ensitive data. Man-In-The-Middle (MITM) attacks occur when an attacker is able to intercept data exchanged between a device and a remote server. Once intercepted, data can be lifted freely

How to hack Gmail 92 percent of the time

Charlie Osborne( ZDNet - August 22, 2014 )
US researchers have discovered a flaw which may exist across Android, Windows, and iOS operating systems, and could allow popular services such as Gmail to become compromised. Security experts from the University of California Riverside Bourns College of Engineering and the University of Michigan identified a weakness believed to exist in all of the above operating systems, which could allow a cyberattacker to steal sensitive data through malicious applications. The weakness was tested through an Android smartphone, but the researchers claim the method could be used across all of the platforms

Peter Bright( ARSTechnica - August 22, 2014 )
Researchers from Tel Aviv University have demonstrated an attack against the GnuPG encryption software that enables them to retrieve decryption keys by touching exposed metal parts of laptop computers. There are several ways of attacking encryption systems. At one end of the spectrum, there are flaws and weaknesses in the algorithms themselves that make it easier than it should be to figure out the key to decrypt something. At the other end, there are flaws and weaknesses in human flesh and bones that make it easier than it should be to force someone to offer up the key to decrypt something. In the middle are a range of attacks that don’t depend on flaws on the encryption algorithms but rather in the way they’ve been implemented. Encryption systems, both software and hardware, can leak information about the keys being used in all sorts of indirect ways, such as the performance of the system’s cache, or the time taken to perform encryption and decryption operations. Attacks us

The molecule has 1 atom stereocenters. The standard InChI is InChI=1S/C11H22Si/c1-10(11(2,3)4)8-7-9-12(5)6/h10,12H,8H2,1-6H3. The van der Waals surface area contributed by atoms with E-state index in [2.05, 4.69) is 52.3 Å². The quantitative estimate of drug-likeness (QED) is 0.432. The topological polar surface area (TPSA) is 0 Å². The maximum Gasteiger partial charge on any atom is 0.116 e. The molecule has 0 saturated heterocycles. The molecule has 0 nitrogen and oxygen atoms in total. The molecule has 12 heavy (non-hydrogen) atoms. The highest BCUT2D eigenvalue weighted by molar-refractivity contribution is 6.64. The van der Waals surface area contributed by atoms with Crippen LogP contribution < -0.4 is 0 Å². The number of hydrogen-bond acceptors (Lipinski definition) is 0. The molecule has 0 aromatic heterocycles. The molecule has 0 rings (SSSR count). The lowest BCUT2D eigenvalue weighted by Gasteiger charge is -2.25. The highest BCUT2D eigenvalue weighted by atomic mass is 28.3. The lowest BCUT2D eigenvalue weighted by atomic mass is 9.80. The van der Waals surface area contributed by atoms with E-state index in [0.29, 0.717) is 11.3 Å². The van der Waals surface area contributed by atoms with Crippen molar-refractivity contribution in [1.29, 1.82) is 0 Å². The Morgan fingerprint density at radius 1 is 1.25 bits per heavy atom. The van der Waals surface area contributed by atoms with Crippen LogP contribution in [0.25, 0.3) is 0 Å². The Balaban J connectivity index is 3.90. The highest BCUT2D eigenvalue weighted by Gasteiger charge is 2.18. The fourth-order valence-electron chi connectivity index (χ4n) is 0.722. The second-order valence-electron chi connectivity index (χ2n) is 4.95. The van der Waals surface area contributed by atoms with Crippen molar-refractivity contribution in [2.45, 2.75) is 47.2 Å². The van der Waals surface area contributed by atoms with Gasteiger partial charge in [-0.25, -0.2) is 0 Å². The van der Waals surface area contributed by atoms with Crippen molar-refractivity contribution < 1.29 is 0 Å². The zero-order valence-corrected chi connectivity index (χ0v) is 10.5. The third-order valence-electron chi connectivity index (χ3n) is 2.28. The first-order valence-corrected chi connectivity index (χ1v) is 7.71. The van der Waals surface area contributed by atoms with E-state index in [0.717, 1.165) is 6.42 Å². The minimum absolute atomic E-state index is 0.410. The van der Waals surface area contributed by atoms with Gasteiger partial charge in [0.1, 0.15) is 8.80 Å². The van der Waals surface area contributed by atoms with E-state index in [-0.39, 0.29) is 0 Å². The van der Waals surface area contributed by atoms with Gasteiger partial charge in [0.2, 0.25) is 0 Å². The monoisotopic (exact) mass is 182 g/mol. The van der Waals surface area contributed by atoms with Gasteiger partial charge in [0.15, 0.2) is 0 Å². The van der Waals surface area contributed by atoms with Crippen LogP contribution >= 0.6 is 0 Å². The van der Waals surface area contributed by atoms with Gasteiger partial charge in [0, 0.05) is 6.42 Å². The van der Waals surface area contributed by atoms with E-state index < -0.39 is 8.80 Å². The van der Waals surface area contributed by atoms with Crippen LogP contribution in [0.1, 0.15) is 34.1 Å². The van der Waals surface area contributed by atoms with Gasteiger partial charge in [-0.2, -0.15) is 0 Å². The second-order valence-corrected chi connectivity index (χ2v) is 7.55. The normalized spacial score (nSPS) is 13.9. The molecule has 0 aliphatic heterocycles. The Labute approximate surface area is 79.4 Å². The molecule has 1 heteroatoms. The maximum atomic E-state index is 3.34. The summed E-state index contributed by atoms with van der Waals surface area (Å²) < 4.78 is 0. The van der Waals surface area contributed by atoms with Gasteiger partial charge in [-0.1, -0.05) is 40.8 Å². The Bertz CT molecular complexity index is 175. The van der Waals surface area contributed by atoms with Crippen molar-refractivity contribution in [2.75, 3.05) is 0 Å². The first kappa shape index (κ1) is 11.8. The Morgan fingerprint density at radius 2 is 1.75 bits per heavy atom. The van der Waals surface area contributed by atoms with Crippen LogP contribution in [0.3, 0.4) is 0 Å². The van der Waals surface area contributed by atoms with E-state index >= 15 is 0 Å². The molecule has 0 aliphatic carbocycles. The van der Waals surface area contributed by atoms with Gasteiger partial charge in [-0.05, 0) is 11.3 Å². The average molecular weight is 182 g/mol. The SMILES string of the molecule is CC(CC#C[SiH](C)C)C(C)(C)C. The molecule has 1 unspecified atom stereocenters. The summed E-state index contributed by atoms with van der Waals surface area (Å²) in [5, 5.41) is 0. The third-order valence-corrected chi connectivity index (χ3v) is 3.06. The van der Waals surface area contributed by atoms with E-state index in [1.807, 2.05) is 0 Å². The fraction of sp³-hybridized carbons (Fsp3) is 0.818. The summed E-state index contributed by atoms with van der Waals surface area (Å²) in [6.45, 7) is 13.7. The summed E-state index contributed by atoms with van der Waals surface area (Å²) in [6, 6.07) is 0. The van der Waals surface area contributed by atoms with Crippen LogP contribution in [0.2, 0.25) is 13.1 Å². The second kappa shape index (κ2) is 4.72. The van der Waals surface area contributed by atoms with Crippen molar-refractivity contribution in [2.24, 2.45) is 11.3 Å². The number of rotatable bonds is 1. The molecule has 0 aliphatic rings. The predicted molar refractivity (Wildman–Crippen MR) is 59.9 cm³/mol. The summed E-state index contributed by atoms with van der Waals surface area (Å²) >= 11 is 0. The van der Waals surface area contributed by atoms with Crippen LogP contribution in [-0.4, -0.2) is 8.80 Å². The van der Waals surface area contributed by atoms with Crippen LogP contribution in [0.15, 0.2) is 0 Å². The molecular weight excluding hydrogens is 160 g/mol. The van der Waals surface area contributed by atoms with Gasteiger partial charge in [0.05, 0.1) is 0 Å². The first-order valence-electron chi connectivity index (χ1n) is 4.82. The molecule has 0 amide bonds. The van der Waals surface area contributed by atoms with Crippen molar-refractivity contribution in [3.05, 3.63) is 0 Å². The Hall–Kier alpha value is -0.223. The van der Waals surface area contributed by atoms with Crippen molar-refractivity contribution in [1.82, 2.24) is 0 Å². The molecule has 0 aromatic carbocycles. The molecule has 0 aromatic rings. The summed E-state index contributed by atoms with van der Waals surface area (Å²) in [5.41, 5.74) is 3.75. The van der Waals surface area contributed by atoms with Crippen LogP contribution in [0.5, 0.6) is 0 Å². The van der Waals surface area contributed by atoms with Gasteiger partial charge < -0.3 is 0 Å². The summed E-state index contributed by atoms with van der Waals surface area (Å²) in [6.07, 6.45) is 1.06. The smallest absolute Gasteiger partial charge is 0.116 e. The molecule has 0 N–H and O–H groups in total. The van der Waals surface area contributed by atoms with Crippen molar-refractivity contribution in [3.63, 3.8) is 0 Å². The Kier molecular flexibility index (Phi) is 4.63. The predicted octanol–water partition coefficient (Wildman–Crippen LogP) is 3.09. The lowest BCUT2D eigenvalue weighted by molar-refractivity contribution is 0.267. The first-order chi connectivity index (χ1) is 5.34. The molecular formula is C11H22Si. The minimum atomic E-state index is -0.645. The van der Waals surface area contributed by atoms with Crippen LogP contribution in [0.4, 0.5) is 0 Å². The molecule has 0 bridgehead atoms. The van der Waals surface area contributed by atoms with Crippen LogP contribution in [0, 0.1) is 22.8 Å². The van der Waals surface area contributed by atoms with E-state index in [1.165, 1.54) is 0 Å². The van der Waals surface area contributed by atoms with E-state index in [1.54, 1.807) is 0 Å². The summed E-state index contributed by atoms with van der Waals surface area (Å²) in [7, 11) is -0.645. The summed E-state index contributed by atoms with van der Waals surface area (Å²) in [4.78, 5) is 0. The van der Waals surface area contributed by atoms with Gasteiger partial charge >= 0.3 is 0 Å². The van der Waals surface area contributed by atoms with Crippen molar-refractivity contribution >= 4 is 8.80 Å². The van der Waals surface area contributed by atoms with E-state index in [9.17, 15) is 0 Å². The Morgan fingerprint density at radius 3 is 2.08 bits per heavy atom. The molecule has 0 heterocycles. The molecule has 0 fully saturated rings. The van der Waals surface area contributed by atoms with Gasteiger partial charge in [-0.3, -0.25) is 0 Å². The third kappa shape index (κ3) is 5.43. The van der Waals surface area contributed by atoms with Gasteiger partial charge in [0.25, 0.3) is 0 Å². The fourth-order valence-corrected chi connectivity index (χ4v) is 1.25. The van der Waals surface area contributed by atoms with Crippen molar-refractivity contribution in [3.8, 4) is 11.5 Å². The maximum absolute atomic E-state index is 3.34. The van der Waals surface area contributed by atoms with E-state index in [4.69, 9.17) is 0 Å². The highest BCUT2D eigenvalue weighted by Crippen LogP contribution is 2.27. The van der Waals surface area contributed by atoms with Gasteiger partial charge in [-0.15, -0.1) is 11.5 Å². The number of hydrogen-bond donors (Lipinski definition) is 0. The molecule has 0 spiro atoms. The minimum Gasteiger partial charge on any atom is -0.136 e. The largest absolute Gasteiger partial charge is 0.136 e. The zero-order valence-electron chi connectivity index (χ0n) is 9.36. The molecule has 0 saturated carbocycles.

ing these indirect information leaks are known collectively as side channel attacks. This research is a side-channel attack. The metal parts of a laptop, such as the shielding around USB ports, and heatsink fins, are notionally all at a common ground level. However, this level undergoes tiny fluctuations due to the electric fields within the laptop. These variations can be measured, and this can be used to leak information about encryption keys. The measurements can be done by directly attaching a digitizer to a metal part of the laptop, but they don’t have to be this obvious. The researchers showed that they could retrieve information with connections at the far end of shielded USB, VGA, and Ethernet connections. They also used human touch: a person in contact with metal parts of the laptop can in turn be connected to a digitizer, and the voltage fluctuations can be measured. The researchers note that this works better in hot weather, due to the lower resistance of sweaty fingers.